Carnival Fathom Gets U.S. Approval For Travel To Cuba
Carnival Corp. has been granted U.S. approval for travel to Cuba for the
purpose of providing “cultural, artistic, faith-based and humanitarian
exchanges between American and Cuban citizens," the company says.
Carnival says its new fathom brand will begin regularly scheduled, full
week sailings to Cuba beginning in May 2016. These will apparently rotate with
the previously announced full week sailings fathom will operate from
Miami to the Dominican Republic starting next April.
It's not quite a done deal yet. The U.S. Department of the Treasury and the
U.S. Department of Commerce granted approval to begin travel to Cuba in less
than a year, but Carnival Corp. is still awaiting approval from Cuba itself.
But given the fact that the
announcement about fathom has already been made, one gets the sense that Cuban approval is expected. The company says it is in active
discussions and plans to work with the appropriate authorities in Cuba so that approval is
“We look forward to working with the Cuban authorities for their approval to
help make the social, cultural and humanitarian exchanges between U.S. citizens
and the people of Cuba a reality," said Carnival CEO Arnold Donald.
The news comes on the heels of the Obama administration's announcement of the
opening of embassies in Havana and Washington. The Cuban embassy is due to open
in Washington D.C. 20JUL, the day the 2 countries officially reopen diplomatic
At this point, fathom is the only Carnival Corp. brand that would appear
to qualify for cruise travel to Cuba carrying U.S. citizens. While the Obama
administration has lifted some restrictions on travel, removing the economic
embargo requires approval from Congress.
Until that happens, and it's unlikely such a change will occur in the near
future, European-owned companies have in essence a competitive edge because
they don't have the same travel restrictions. Hence, Italian-owned MSC
announced this week that it will homeport the 2,120 pax MSC Opera in Havana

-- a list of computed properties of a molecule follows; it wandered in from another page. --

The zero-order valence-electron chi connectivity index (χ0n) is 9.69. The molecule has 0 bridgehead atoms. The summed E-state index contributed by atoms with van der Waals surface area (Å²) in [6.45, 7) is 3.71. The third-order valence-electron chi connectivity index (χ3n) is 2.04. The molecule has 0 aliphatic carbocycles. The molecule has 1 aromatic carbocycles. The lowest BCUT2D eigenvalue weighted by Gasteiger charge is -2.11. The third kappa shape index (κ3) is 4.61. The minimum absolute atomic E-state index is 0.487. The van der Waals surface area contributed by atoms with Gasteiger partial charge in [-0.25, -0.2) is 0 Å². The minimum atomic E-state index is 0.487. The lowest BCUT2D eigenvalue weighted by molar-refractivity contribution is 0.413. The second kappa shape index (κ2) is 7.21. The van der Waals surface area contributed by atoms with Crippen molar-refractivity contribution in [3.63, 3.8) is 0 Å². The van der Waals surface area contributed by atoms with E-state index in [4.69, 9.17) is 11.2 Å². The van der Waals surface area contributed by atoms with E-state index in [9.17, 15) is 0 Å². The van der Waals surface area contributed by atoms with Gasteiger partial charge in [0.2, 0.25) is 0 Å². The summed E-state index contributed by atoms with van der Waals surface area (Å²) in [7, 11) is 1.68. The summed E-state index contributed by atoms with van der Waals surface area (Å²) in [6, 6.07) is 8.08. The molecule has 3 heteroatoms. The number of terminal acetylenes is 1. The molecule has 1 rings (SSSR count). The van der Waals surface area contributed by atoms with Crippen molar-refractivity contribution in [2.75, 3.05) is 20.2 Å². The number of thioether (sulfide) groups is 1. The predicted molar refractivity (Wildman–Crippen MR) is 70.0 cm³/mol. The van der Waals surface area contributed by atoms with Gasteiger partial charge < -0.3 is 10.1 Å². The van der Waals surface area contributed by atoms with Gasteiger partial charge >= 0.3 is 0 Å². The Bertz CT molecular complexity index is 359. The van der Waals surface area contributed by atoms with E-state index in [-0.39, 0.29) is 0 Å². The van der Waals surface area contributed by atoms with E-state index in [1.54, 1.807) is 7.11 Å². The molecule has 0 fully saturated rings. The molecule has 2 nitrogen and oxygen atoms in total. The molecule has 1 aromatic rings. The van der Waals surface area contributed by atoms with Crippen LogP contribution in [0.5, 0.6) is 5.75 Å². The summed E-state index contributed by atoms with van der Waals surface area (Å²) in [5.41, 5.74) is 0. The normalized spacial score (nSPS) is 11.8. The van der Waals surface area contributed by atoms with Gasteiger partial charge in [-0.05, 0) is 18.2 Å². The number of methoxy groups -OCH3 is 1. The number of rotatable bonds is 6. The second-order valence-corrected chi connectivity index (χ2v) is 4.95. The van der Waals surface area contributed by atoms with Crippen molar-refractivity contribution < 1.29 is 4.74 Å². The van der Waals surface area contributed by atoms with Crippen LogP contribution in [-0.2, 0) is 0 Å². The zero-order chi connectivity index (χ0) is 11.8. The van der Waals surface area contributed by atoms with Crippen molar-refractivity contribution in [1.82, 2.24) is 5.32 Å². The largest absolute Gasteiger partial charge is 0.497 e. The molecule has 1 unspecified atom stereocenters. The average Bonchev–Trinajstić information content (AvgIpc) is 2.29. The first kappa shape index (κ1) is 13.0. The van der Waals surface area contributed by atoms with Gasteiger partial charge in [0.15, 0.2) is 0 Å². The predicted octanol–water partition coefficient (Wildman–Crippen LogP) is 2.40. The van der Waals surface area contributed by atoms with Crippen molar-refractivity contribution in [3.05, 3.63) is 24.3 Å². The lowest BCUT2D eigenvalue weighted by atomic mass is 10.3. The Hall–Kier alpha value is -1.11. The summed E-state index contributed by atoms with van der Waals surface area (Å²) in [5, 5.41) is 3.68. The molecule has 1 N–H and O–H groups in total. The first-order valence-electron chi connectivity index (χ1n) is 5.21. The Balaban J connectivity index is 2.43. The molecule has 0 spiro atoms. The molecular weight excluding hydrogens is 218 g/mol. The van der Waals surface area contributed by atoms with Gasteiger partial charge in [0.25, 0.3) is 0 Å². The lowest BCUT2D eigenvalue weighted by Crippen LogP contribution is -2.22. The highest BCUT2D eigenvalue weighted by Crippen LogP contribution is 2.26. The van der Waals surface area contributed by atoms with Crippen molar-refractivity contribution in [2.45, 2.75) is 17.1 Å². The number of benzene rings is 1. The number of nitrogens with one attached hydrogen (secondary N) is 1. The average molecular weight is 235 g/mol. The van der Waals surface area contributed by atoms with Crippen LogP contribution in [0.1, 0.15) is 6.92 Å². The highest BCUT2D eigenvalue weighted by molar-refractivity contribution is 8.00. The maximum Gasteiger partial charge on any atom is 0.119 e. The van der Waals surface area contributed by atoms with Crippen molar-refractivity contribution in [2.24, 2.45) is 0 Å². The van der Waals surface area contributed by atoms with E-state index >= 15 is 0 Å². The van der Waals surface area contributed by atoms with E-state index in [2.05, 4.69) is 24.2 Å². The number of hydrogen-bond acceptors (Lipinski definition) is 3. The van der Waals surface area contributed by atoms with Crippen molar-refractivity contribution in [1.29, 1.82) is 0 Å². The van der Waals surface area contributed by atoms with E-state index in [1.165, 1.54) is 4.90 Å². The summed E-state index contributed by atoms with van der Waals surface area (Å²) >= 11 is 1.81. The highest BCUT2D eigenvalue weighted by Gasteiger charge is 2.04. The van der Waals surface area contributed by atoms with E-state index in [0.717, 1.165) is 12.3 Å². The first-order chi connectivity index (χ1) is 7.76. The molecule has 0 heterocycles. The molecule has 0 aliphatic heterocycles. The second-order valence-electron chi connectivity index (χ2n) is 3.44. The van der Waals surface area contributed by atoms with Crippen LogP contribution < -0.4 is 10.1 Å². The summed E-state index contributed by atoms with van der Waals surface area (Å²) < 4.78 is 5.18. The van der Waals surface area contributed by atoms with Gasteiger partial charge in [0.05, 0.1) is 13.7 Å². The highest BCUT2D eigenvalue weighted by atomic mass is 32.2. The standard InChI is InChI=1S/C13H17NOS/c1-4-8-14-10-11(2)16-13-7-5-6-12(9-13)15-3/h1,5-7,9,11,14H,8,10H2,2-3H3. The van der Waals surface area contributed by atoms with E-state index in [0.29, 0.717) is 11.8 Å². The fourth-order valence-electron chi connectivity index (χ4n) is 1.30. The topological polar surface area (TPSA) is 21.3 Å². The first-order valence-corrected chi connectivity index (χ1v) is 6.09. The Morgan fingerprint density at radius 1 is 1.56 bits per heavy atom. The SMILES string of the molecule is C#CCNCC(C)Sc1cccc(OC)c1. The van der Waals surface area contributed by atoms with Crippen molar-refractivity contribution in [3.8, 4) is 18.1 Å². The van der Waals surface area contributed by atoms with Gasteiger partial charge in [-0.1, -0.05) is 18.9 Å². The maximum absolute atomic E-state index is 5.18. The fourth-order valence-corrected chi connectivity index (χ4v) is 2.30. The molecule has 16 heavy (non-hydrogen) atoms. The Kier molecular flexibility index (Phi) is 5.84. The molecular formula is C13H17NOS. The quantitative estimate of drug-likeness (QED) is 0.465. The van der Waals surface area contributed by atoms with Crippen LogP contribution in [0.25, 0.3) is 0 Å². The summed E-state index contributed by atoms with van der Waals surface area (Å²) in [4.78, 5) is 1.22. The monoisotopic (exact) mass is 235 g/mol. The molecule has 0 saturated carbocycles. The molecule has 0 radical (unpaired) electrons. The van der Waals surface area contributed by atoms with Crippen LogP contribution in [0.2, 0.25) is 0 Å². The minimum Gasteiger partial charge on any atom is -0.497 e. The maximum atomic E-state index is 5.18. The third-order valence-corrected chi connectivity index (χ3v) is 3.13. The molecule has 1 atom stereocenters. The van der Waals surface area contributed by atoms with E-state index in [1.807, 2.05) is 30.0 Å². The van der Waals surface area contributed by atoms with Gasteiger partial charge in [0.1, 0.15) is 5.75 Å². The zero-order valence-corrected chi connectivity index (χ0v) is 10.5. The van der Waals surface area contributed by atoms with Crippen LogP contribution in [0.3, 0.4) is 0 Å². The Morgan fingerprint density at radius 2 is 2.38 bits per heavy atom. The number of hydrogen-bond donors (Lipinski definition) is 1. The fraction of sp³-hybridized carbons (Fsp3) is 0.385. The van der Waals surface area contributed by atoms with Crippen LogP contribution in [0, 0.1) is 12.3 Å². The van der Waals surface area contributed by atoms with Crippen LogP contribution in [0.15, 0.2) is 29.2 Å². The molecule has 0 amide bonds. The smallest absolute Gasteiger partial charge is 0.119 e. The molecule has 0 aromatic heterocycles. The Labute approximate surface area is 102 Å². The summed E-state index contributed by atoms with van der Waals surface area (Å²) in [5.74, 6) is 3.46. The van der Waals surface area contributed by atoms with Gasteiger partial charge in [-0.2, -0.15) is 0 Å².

beginning this winter.
The 16 sailings on MSC
Opera, which open for sale 09JUL in the U.K., give an idea of what
U.S. customers might expect to see if regular cruises open up to the U.S.
market down the line. The Opera itinerary spends 2½ days in Havana while also
calling in the Cayman Islands, Jamaica and Mexico.
Like fathom, MSC is announcing a full slate of sailings on unusually
short notice, undoubtedly because it's anticipated that interest in cruises
homeported in Havana will be unusually high. Also, it replaces an itinerary -
Canary Islands, Madeira, Morocco - to a part of the world that is not of high
interest right now given international affairs.
Even prior to Carnival Corp's latest announcement involving Cuba, Michelle Fee,
President & CEO of Cruise Planners, was among those on the retail side of
the business seeing strong potential in fathom. “It will be interesting to see
what type of customer base they will draw," said Fee in an interview conducted
before today's announcement. “What's cool about fathom is people
love to give back. And so you feel like you get to go out and you get to make a
difference in somebody's lives. But at the end of the day you're coming back to
a ship and taking a nice, hot shower and putting on your fluffy robe. You're
going to go downstairs, to eat, drink, see a show and have a good time. And
then the next day you can do good again."
Even without Cuba in the picture, Fee was among those saying there is a market
for the fathom product: “I think there is a market for new to cruise,
and even for well-travelled customers."
And of course, Cuba can only help. “We all know that Cuba is going to be a hot
destination once the borders open, so if fathom is one of the 1st
ships to sail there, it could be an overnight success," said Fee.